The more I dwelled on my immediate future, the more tense I grew. Whatever peace I'd experienced earlier was fleeting at best. I closed my eyes and exhaled, searching to find it within myself.
None came. No surprise there. The only person I'd ever been able to depend on was myself. If ever there was a time I needed to pull myself up by my bootstraps, it was now.
Coming into this church had been a mistake. I should have known better. Churches like this weren't meant for people like me.
I started to get up, feeling a little like Indiana Jones in the movie when he had to step off a ledge in faith and hope that a bridge would appear out of nowhere. As I stood, my purse dropped to the floor, making a loud noise that seemed to reverberate through the church like an echo against a canyon wall. For just an instant I stood frozen.
It was then that I noticed I wasn't alone. Someone else was in the church, kneeling in the front. At the sound of my purse dropping, the man turned and looked over his shoulder.
Then he stood and I froze in shock as he started walking toward me. Without a doubt I knew that whoever this man was, he was going to ask me to leave. I stiffened, determined to meet him head-on. If he was going to toss me onto the street I would be sure to tell him I'd been kicked out of better places than this.
Chapter Two: Drew
I knelt in front of the church, broken and lost.
My wife was dead, my children were hurting, and my congregation was drifting away. Fewer and fewer numbers showed up each week. In essence, my faith was shot.
On my knees, I poured out my heart in prayer, seeking guidance and help. I'd started out in ministry with enthusiasm and high expectations. My goal was to make a difference in people's lives, to write books based on Scripture that would reach others in their faith journey.
The problem, as best as I could describe it, was this: I couldn't give away what I didn't have to give. I felt bereft, hurting and uncertain. Katie's death had taken a toll on me and the children—that was understood. My congregation had been patient with me. More than patient, but it was three years now and it was no better.
The intense grief had passed, but I realized things were different. Something had changed.
I wasn't the same man any longer.
I didn't have what it took to stand in front of the church each week and speak to the needs of the people. I couldn't help anyone when I seemed incapable of helping myself. I'd stumbled in my own walk, lacking faith, lacking trust.
Some might suggest I'd burned out, but the fact was that I hadn't been able to start a fire. There'd been nothing to put out, especially in the last three years. I hung my head, disappointed in myself, pleading with God to guide me, show me what He would have me do.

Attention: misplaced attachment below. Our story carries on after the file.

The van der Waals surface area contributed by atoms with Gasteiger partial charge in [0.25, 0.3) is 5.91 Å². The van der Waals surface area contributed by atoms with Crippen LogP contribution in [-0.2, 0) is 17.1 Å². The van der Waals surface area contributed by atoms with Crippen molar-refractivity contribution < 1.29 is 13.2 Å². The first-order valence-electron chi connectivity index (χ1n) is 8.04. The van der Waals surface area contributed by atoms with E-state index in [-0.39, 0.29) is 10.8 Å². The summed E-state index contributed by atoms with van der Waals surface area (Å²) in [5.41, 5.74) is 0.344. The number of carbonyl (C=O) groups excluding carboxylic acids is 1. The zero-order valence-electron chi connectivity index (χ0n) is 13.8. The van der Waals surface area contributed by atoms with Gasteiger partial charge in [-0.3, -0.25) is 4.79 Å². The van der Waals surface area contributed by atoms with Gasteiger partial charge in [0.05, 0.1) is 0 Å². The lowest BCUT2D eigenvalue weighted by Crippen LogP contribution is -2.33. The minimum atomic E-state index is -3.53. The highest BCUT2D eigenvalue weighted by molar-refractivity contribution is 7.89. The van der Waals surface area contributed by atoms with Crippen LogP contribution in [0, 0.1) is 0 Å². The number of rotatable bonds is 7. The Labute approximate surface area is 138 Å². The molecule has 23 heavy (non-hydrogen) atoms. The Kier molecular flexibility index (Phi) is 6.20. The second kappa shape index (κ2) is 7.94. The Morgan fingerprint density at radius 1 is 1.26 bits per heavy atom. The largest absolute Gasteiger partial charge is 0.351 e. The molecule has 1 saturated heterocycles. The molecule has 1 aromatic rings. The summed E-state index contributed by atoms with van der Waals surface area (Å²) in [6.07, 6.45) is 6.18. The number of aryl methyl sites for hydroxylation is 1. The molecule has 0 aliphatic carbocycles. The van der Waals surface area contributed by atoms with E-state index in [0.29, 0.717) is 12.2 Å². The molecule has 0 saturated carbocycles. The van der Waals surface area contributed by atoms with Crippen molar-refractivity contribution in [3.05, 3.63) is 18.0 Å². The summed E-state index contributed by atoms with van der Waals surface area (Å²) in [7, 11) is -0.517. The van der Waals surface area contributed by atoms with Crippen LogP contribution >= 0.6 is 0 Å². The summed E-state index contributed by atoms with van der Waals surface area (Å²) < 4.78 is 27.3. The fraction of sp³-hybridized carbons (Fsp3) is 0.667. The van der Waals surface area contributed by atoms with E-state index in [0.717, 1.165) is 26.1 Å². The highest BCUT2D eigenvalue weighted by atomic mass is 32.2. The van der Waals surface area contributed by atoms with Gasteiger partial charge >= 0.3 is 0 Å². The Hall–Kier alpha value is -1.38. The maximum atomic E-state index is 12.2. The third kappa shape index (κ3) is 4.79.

I was half inclined to submit my resignation to the elders. That was an option, of course, but the ramifications to myself and the children would be substantial. Mark and Sarah had been through enough, dealing with the death of their mother. The last thing they needed at this point was to be uprooted from the only home they'd ever known. Plus, in my current state of mind, I couldn't be assured another church would be willing to accept me as their pastor or that I should even continue in ministry. Maybe it would be best all around if I sought out another career entirely.
I'd talked with Linda Kincaid, one of the women in the congregation, who worked as a tireless volunteer. She had retired from teaching and played a major role in the life of the church. She'd become my right hand, along with my assistant, Mary Lou. Between the two of them, they'd kept me afloat this long.
Linda was a trusted friend and a good sounding board. I don't know what I would have done without her. It was her hard work that kept the volunteer programs running smoothly. As I prayed, I thanked God for her and her willingness to step in and help. She'd suggested I stick it out, give myself time. She'd once told me that if I'd felt God was far away, then I was the one who'd moved.
Talk about hitting the nail on the head. What I needed now was to find a way back.
As I continued to pray I heard a noise in the back of the church. I wasn't aware anyone else was in the sanctuary. When I got up from my knees I saw a woman standing at a back pew. Even from this distance I noticed she had the look of a deer caught in the headlights. Her wide-eyed expression made me think she was up to no good.
I started toward her with the elders' warnings ringing in my ears, reminding me of the risk I took leaving the church unlocked during the day.
They felt it was an open invitation to vagrants and vandals. I'd won the argument, but now I wondered if I'd made the right decision.
As I drew close I saw it was a young woman. Her gaze skirted mine, which made me suspicious.
"Can I help you?" I asked. "I'm Drew Douglas, the pastor here."
"Pastor?" she repeated as if the word felt awkward on her tongue.
"What can I do for you?" I asked, doing my best to disguise my reservations. The small suitcase by her side was curious. She didn't look like a tourist, and the church, while one of the older ones in town,...
This excerpt ends on page 15 of the paperback edition.